- Try a ‘Jump Bid’, a technique used by some when the bidding is way below what they are willing to pay. For example, bidding is increasing in £1, 000 increments and you shout out a bid £5, 000 higher. This can be quite effective in psychologically ‘putting off’ other bidders. It effectively sends a message that you will top any bid put forward and they may decide to retire earlier than they might have otherwise.
- If you want to bid less that the increment put forward by the auctioneer then state you bid clearly. Don’t be surprised or deterred if the auctioneer does not accept it.
- You can employ someone (a professional) to bid for you. We recommend that you get a proper idea of what the property is worth and set your maximum. Better to spend a few hundred pound on legal advice and a survey than to spend it on a pro who will simply bid as high as you instruct them to.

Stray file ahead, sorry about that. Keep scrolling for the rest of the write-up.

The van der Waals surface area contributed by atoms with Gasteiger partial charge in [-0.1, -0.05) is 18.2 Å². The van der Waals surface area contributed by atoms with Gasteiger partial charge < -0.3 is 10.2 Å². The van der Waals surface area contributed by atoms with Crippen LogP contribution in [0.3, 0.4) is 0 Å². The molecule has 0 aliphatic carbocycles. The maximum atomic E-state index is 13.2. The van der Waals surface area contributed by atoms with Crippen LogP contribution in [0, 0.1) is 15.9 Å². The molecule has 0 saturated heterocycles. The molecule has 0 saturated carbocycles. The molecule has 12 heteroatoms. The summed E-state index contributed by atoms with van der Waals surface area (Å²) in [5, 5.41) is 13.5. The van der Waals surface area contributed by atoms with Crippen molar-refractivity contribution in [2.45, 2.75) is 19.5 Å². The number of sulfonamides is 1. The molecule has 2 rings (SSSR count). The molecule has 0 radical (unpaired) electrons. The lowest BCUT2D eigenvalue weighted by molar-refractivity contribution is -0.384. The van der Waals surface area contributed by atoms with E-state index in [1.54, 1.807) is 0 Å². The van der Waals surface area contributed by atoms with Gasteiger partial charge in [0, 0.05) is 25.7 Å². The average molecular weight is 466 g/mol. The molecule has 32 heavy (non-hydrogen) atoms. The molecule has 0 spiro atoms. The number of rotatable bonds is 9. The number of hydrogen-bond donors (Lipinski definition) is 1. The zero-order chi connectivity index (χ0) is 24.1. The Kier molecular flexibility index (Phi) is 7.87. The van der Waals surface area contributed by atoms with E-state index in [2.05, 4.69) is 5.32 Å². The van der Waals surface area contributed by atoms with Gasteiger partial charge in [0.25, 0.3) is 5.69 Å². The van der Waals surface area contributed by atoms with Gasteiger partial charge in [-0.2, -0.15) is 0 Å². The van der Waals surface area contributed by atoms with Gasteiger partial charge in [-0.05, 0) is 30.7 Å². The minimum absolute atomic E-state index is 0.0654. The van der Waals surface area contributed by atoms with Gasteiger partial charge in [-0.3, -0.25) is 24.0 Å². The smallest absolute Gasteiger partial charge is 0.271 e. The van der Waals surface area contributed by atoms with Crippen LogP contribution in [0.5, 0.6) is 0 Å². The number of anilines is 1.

- Don’t be shy about retiring – nobody is judging you.
- If you don’t get the property you are after, don’t make impetuous bids on another one.
- AGAIN – set your maximum and stick to it!
Remember to always get a SPAR (Solicitors Pre Auction Report) and a Home Buyers Report before bidding. Otherwise how will you know what the property is worth?
Happy bidding and the best of luck in Bidding at Property Auction.